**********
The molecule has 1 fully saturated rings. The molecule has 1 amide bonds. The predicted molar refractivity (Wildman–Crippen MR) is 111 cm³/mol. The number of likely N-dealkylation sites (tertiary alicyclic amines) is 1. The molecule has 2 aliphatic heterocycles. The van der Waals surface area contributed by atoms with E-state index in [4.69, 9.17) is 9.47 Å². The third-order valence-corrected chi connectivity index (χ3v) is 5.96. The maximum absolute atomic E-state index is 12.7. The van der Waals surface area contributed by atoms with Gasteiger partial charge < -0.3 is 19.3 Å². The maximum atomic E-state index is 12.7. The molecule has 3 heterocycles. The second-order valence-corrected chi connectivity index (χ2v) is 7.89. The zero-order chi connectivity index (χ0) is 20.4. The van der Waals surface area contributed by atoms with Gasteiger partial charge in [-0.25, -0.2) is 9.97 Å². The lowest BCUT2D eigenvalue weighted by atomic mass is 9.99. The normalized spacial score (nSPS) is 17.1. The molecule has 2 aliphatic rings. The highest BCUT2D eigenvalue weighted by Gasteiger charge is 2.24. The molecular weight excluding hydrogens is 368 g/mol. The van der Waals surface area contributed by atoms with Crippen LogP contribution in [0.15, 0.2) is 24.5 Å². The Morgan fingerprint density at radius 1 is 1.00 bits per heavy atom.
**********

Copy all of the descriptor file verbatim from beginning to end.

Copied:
The molecule has 1 fully saturated rings. The molecule has 1 amide bonds. The predicted molar refractivity (Wildman–Crippen MR) is 111 cm³/mol. The number of likely N-dealkylation sites (tertiary alicyclic amines) is 1. The molecule has 2 aliphatic heterocycles. The van der Waals surface area contributed by atoms with E-state index in [4.69, 9.17) is 9.47 Å². The third-order valence-corrected chi connectivity index (χ3v) is 5.96. The maximum absolute atomic E-state index is 12.7. The van der Waals surface area contributed by atoms with Gasteiger partial charge < -0.3 is 19.3 Å². The maximum atomic E-state index is 12.7. The molecule has 3 heterocycles. The second-order valence-corrected chi connectivity index (χ2v) is 7.89. The zero-order chi connectivity index (χ0) is 20.4. The van der Waals surface area contributed by atoms with Gasteiger partial charge in [-0.25, -0.2) is 9.97 Å². The lowest BCUT2D eigenvalue weighted by atomic mass is 9.99. The normalized spacial score (nSPS) is 17.1. The molecule has 2 aliphatic rings. The highest BCUT2D eigenvalue weighted by Gasteiger charge is 2.24. The molecular weight excluding hydrogens is 368 g/mol. The van der Waals surface area contributed by atoms with Crippen LogP contribution in [0.15, 0.2) is 24.5 Å². The Morgan fingerprint density at radius 1 is 1.00 bits per heavy atom.